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22-04-2012 | Cardiology | Article

Birth asphyxia accounts for substantial number of neonatal deaths


Free abstract

MedWire News: Birth asphyxia accounts for a large proportion of neonatal deaths, say researchers in Pediatrics.

The prospective observational study also showed that 5-minute Apgar score was a "poor surrogate" of birth asphyxia, report Hege Ersdal (Stavanger University, Norway) and colleagues.

The presumed causes of neonatal deaths globally have remained unchanged over the past decade and include infections, prematurity, and asphyxia, they write. However, great uncertainty surrounds these estimates and, in addition, cases are likely misclassified as stillbirths.

To investigate further, the researchers evaluated 4720 infants over 1 year for birth asphyxia, defined as failure to initiate spontaneous respiration and/or 5-minute Apgar score of more than 7, prematurity as gestational age of less than 36 weeks, and low birthweight as weight lower than the third percentile for gestational age.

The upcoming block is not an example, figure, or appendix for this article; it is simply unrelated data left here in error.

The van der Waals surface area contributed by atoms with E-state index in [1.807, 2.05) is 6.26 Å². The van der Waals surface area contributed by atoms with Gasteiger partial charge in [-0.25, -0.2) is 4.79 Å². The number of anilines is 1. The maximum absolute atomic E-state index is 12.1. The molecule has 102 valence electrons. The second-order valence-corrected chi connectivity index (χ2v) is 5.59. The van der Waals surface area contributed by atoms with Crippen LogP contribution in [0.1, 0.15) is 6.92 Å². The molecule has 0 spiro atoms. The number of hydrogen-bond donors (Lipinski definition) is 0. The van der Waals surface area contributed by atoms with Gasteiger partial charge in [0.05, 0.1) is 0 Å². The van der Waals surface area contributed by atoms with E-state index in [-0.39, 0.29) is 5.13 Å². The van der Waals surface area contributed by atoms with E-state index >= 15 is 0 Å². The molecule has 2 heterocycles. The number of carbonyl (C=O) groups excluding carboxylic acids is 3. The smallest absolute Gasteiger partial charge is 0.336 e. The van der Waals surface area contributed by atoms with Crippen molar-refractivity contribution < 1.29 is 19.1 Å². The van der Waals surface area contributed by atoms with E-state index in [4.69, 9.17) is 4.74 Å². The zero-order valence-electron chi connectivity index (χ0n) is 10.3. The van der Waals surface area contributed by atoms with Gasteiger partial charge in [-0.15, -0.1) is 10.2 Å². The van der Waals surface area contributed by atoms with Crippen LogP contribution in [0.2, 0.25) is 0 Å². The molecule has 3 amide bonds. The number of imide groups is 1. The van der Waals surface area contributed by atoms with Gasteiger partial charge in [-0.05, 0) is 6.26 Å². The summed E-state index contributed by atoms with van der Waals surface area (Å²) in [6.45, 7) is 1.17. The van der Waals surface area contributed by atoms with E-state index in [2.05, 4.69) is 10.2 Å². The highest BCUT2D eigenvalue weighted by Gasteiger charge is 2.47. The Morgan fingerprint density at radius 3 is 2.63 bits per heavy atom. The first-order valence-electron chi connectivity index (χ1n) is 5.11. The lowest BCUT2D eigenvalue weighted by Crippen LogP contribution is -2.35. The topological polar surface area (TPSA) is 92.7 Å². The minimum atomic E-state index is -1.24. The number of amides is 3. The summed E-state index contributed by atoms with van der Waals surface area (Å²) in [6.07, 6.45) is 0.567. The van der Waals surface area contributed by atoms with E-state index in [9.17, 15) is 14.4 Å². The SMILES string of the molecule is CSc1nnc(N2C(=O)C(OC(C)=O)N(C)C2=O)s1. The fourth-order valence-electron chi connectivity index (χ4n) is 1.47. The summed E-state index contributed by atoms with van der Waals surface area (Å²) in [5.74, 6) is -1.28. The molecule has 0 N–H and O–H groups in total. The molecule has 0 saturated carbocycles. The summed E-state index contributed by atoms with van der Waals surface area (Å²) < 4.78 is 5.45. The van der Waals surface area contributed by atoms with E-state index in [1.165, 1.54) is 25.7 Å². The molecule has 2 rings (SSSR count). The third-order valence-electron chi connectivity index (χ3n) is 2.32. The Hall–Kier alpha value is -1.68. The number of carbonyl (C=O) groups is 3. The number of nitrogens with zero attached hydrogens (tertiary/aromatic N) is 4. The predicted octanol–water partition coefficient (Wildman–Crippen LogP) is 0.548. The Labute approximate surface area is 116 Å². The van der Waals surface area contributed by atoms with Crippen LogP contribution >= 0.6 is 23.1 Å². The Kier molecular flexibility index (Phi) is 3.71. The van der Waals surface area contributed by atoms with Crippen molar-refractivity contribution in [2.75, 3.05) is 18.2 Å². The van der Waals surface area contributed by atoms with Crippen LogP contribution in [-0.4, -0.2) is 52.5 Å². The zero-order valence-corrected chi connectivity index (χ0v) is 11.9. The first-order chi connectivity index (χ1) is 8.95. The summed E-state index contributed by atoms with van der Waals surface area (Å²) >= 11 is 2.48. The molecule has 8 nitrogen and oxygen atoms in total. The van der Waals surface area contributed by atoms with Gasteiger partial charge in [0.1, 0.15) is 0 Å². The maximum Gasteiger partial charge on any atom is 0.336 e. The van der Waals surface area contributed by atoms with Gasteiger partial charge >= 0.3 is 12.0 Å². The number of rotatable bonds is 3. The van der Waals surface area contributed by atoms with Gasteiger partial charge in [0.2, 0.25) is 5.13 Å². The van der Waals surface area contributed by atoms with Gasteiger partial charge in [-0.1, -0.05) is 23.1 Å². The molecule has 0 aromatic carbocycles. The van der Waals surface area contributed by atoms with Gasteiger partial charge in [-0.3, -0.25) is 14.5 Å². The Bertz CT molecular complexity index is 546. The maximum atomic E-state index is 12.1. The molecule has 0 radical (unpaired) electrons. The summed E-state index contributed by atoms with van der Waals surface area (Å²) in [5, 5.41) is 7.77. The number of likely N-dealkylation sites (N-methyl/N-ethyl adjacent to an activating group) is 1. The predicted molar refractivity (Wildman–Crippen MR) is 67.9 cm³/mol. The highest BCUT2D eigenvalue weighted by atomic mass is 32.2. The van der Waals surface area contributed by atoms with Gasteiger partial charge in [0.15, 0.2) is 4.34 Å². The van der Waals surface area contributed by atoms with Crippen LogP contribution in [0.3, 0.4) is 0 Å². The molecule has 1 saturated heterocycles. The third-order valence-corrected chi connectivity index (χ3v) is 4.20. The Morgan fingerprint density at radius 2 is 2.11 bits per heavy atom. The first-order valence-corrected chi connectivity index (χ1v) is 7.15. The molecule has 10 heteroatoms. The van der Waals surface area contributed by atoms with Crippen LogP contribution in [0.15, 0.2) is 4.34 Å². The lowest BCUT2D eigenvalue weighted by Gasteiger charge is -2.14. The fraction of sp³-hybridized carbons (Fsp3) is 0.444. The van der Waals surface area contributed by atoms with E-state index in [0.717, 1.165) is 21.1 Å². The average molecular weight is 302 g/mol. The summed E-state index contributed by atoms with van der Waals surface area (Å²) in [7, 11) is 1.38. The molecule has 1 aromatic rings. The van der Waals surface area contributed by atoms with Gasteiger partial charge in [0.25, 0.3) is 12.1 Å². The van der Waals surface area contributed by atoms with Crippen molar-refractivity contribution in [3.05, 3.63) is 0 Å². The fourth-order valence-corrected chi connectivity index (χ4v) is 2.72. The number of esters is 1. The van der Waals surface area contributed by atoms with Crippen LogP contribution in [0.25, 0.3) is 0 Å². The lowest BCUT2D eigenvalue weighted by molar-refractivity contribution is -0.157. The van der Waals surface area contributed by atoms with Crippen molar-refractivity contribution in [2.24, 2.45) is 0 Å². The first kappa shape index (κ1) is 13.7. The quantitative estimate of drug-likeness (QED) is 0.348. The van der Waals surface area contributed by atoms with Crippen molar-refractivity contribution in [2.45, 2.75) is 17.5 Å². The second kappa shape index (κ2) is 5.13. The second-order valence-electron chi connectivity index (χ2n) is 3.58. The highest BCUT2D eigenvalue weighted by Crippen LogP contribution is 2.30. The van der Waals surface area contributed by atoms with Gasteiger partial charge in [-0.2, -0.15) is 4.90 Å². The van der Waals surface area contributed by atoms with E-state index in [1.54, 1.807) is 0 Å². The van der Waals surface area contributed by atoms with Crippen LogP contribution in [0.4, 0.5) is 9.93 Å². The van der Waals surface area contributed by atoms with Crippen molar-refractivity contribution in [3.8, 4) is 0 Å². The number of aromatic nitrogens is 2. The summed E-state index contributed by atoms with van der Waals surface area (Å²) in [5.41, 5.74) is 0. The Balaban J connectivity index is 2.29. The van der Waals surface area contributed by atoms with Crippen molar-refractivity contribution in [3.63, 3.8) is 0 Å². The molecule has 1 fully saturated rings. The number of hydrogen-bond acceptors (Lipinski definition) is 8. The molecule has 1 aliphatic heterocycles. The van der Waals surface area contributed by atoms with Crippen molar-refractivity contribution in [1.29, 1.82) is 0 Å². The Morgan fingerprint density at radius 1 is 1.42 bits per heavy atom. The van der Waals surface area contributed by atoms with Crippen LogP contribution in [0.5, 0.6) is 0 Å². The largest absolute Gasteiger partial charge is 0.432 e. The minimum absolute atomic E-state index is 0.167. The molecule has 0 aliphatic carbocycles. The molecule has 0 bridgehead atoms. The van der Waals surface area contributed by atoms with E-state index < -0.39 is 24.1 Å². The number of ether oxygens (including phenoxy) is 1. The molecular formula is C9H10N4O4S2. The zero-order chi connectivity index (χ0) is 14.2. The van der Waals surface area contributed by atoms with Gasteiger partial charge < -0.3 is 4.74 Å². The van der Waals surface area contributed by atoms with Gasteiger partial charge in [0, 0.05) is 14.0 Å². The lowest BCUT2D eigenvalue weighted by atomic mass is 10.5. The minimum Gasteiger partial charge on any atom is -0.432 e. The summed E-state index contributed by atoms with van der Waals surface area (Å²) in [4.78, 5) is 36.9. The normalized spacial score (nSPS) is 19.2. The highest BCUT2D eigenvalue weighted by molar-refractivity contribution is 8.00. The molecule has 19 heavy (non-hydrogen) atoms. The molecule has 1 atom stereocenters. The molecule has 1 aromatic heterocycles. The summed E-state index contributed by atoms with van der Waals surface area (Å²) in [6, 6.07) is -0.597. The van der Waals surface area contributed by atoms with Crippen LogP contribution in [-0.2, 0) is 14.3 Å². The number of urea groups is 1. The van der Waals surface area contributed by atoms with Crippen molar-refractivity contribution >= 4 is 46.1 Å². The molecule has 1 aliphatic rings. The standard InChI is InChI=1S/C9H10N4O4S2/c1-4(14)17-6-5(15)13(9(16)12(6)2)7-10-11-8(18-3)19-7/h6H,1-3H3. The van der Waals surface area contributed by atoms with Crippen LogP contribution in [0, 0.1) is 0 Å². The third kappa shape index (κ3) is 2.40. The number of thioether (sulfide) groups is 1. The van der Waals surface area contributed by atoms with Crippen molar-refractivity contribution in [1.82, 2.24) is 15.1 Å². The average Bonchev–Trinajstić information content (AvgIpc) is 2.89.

Overall, 4595 (92.3%) infants were liveborn and 256 (5.6%) were admitted to the neonatal area of a rural referral hospital in Northern Tanzania. At 24 hours postpartum, 17 (0.4%) infants were still admitted to the neonatal area, 49 (1.0%) infants had died, 75 (1.6%) intrapartum stillbirths had occurred, and 50 (1.0%) antepartum stillbirths had occurred.

In addition, at 24 hours postpartum, 49 (61%) infants had died secondary to birth asphyxia, 18% due to prematurity, 8% due to low birthweight, 2% due to infection, 8% due to congenital abnormalities, and 2% due to unclear reasons.

The authors say that these data for the first time provide prospective descriptive observational information on causes of early neonatal deaths in a rural, resource-limited hospital setting.

"The findings indicate that birth asphyxia is the predominant cause [of neonatal mortality]… and low birth weight and congenital abnormalities are additional causes," comment the authors.

They note that approximately 50% of the asphyxiated infants were assigned a 5-minute Apgar score of 7 or more, "which supports a long-held notion that the Apgar score is an unreliable indicator of birth asphyxia."

Ersdal and team conclude: "Reducing early neonatal mortality requires a multifaceted approach with attention related to fetal heart rate monitoring and obstetric care, basic neonatal resuscitation including bag mask ventilation, and potential complications of prematurity and low birth weight."

By Piriya Mahendra

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